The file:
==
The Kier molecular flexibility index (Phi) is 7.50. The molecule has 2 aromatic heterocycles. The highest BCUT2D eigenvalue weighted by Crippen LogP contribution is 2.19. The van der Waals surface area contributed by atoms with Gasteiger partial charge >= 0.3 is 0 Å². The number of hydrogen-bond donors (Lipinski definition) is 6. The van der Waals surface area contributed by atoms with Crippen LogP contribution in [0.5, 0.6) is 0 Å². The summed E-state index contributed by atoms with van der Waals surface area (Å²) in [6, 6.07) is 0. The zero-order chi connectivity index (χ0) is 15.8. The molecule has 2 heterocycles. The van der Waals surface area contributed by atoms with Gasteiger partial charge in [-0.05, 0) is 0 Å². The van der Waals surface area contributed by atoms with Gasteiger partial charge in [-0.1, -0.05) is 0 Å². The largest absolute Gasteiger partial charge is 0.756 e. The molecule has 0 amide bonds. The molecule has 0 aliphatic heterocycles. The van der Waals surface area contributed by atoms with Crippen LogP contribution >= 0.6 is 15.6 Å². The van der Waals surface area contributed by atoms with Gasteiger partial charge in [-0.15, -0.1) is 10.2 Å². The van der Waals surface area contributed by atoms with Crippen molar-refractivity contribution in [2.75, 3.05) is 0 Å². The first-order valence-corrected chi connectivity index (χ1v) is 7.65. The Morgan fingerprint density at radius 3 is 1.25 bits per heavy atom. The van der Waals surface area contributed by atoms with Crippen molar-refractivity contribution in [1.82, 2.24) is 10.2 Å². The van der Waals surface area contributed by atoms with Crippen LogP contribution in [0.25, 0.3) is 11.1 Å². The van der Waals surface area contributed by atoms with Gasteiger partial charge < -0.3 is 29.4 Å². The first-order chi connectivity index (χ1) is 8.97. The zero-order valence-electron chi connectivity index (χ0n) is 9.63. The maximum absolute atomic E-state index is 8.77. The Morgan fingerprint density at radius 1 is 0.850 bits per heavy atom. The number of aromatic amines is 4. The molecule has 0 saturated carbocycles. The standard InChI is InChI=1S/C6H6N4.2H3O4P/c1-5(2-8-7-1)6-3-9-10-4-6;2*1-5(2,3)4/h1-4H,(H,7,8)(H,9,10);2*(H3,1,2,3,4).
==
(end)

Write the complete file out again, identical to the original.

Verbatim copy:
The Kier molecular flexibility index (Phi) is 7.50. The molecule has 2 aromatic heterocycles. The highest BCUT2D eigenvalue weighted by Crippen LogP contribution is 2.19. The van der Waals surface area contributed by atoms with Gasteiger partial charge >= 0.3 is 0 Å². The number of hydrogen-bond donors (Lipinski definition) is 6. The van der Waals surface area contributed by atoms with Crippen LogP contribution in [0.5, 0.6) is 0 Å². The summed E-state index contributed by atoms with van der Waals surface area (Å²) in [6, 6.07) is 0. The zero-order chi connectivity index (χ0) is 15.8. The molecule has 2 heterocycles. The van der Waals surface area contributed by atoms with Gasteiger partial charge in [-0.05, 0) is 0 Å². The van der Waals surface area contributed by atoms with Gasteiger partial charge in [-0.1, -0.05) is 0 Å². The largest absolute Gasteiger partial charge is 0.756 e. The molecule has 0 amide bonds. The molecule has 0 aliphatic heterocycles. The van der Waals surface area contributed by atoms with Crippen LogP contribution >= 0.6 is 15.6 Å². The van der Waals surface area contributed by atoms with Gasteiger partial charge in [-0.15, -0.1) is 10.2 Å². The van der Waals surface area contributed by atoms with Crippen molar-refractivity contribution in [2.75, 3.05) is 0 Å². The first-order valence-corrected chi connectivity index (χ1v) is 7.65. The Morgan fingerprint density at radius 3 is 1.25 bits per heavy atom. The van der Waals surface area contributed by atoms with Crippen molar-refractivity contribution in [1.82, 2.24) is 10.2 Å². The van der Waals surface area contributed by atoms with Crippen LogP contribution in [0.25, 0.3) is 11.1 Å². The van der Waals surface area contributed by atoms with Gasteiger partial charge < -0.3 is 29.4 Å². The first-order chi connectivity index (χ1) is 8.97. The zero-order valence-electron chi connectivity index (χ0n) is 9.63. The maximum absolute atomic E-state index is 8.77. The Morgan fingerprint density at radius 1 is 0.850 bits per heavy atom. The number of aromatic amines is 4. The molecule has 0 saturated carbocycles. The standard InChI is InChI=1S/C6H6N4.2H3O4P/c1-5(2-8-7-1)6-3-9-10-4-6;2*1-5(2,3)4/h1-4H,(H,7,8)(H,9,10);2*(H3,1,2,3,4).